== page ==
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My Big Fat Greek Kids

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Momlogic's Yvette: I'm teaching my kids about our culture.

mother and children

I always joke that my parents are OTB -- Off The Boat. As a child of immigrants, I spent my youth desperately wanting to fit in, to appear as All-American as possible -- even as my newly transplanted Greek family tried so desperately cling to their roots. I cringed every Wednesday when the other kids went off to CCD or Hebrew School en masse and I was shipped off to Greek School alone. I would have given anything for blonde pigtails and freckles -- but instead I had olive skin and a dark brown Dorothy Hammil do.

I grew up with the mantra of "Marry a Greek" ringing in my ears. Of course, I did exactly the opposite and married the Waspiest WASP I could wrap my olive skinned arms around. Remember, "My Big Fat Greek Wedding?" Well, that's us -- except for the tacky bridesmaids dresses.

For as far back as anyone can remember, my children are the first ones in my family to not have 100% Greek blood coursing through their veins. I love the fact that my kids are Greek and Irish and French and German and English ... they are 100% American. But as much as we have embraced our multi-ethnic DNA and as many times as I have explained what a wonderful melting pot this country is -- I want to make one thing perfectly clear to them. I want them to understand just how important our Greek culture and heritage is as well.

I never imagined that after hating Greek school for so many years, I would find myself interviewing Greek tutors for my own kids. Who would have thought that after praying my mother would send me to school with a peanut butter and fluff sandwich -- I now fill my kids' lunchboxes with things like homemade spanakopita and make souvlaki for dinner? I never imagined how important all of these little things would be to me, but they are. They are incredibly important.

I want my kids to know where our family came from and how they lived. I know how hard my grandfather worked and how hard he struggled to make a new life for his family. I know how hard it was for my grandmother to remain alone in Greece with two children all those years my grandfather couldn't get back because of the war. I still watch as my father tears up every Thanksgiving, remembering how at 12 years old it was the first holiday he celebrated in this country when my grandfather was finally able to bring his family to America.

I want my children to know the traditions and the culture and the language that defined who our ancestors were and therefore, who we are today. I never imagined how how emotional I would get the first time I heard my children recite the Greek alphabet or sing a Greek lullaby.

When I was a child, I wanted desperately to be part of an average America. Now I finally am ... and that makes our Greek culture even more precious.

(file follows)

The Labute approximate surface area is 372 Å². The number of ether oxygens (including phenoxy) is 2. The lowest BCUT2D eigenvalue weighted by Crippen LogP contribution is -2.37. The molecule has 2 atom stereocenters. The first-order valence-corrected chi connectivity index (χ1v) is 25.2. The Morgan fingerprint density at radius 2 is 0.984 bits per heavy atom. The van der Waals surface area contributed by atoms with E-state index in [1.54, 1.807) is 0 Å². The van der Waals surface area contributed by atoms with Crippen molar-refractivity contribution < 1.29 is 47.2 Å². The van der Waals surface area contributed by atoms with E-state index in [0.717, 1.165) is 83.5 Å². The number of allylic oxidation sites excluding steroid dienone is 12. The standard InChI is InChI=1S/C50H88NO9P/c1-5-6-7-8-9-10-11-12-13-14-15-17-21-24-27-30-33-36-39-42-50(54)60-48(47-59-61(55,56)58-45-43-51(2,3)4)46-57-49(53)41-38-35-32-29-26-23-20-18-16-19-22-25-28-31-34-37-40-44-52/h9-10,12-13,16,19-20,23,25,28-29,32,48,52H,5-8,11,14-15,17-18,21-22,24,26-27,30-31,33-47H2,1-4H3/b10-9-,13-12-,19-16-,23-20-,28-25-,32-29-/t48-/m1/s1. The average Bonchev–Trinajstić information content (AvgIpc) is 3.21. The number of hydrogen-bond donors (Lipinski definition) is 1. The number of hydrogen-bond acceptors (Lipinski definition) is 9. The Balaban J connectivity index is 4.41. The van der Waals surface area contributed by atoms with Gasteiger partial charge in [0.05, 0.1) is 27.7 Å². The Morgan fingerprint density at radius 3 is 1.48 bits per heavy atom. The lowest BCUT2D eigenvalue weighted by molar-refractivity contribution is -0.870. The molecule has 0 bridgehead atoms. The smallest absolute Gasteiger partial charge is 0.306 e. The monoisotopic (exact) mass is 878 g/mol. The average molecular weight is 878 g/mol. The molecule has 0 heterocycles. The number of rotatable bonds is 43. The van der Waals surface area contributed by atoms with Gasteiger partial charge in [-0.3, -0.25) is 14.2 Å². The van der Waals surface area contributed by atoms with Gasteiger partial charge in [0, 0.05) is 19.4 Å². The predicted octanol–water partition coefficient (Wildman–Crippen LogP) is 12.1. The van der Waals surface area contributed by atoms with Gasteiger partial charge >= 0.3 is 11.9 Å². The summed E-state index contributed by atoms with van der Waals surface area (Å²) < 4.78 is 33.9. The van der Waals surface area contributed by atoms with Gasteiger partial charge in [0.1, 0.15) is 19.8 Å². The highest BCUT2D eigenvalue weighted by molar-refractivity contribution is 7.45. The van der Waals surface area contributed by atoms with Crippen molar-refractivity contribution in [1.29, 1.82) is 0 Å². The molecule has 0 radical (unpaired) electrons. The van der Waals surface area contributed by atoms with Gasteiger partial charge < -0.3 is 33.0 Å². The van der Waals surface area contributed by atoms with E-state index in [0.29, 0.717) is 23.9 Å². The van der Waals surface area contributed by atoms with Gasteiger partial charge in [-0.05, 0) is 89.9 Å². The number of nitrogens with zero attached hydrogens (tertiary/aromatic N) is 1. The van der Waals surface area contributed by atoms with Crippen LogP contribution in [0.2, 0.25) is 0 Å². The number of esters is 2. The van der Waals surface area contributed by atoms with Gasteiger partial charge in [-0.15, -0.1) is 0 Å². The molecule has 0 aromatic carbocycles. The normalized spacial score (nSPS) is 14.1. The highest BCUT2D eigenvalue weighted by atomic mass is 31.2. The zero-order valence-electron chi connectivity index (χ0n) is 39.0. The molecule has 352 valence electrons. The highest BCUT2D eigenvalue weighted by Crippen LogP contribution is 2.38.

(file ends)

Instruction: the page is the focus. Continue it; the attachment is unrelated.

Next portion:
next: Kids' Cookies and Milk: The Healthy Edition
9 comments so far | Post a comment now
Anastasios December 24, 2008, 9:07 AM

Thank you!

Anastasios December 24, 2008, 9:11 AM

Thanks, it was very touching and brings to me very similar memories…

Heidi December 24, 2008, 10:29 AM

Try being the only Jewish family in the middle of Americana - Thank you for this. This is the greatest gift we can give to our kids

Anon December 24, 2008, 10:50 AM

My sibs and I had a similar experience. I am trying to teach my boys what it means to be Italian as well as American. God bless you for giving such a magnificant gift to your kids. Merry Christmas!

Kirstie December 24, 2008, 11:52 AM

Being the child of the child of immigrants, I can tell you you’re doing the best possible thing for your kids. I’m a “mutt”, for lack of a better word, myself - Greek, Scottish, British and Norweigan (with smidgens of Swedish and Irish, to boot!) - and my family has always stressed the culture to me. I didn’t go to Greek school, myself (I was a CCD/ Girl Scouts child myself, although my girl scout troop was IN a greek school), but I can cook up some mean baklava, krumkake or mincemeat and toddies .. we’re a very food-oriented multicultural family =]

MY children will be even more mixed .. my boyfriend is Italian and German!

anon December 24, 2008, 12:24 PM

I am Japanese, Filipino, English, Irish, Scottish, French, Spanish, Native American, and God knows what else. My husband is Mexican and Brazilian, so my son is extremely mixed. It gets harder and harder to keep a lot of the traditions and cultures alive when you are so mixed, but we definitely make the best of it, and we’d rather have a lot of cultural identities than to just be the plain old idea of American. Thank you for your post!

Sophia Curcio December 24, 2008, 1:18 PM

What a beautiful article. An identity and love of culture is the most important thing we can give our kids, so glad to see you are sharing that gift with your kids.

Anonymous December 24, 2008, 2:16 PM

Beautiful. Your ancestors would be proud. I’m going to send this to my grandmother who came over from Italy.

Anonymous December 24, 2008, 9:03 PM

Merry Christmas to you and your family

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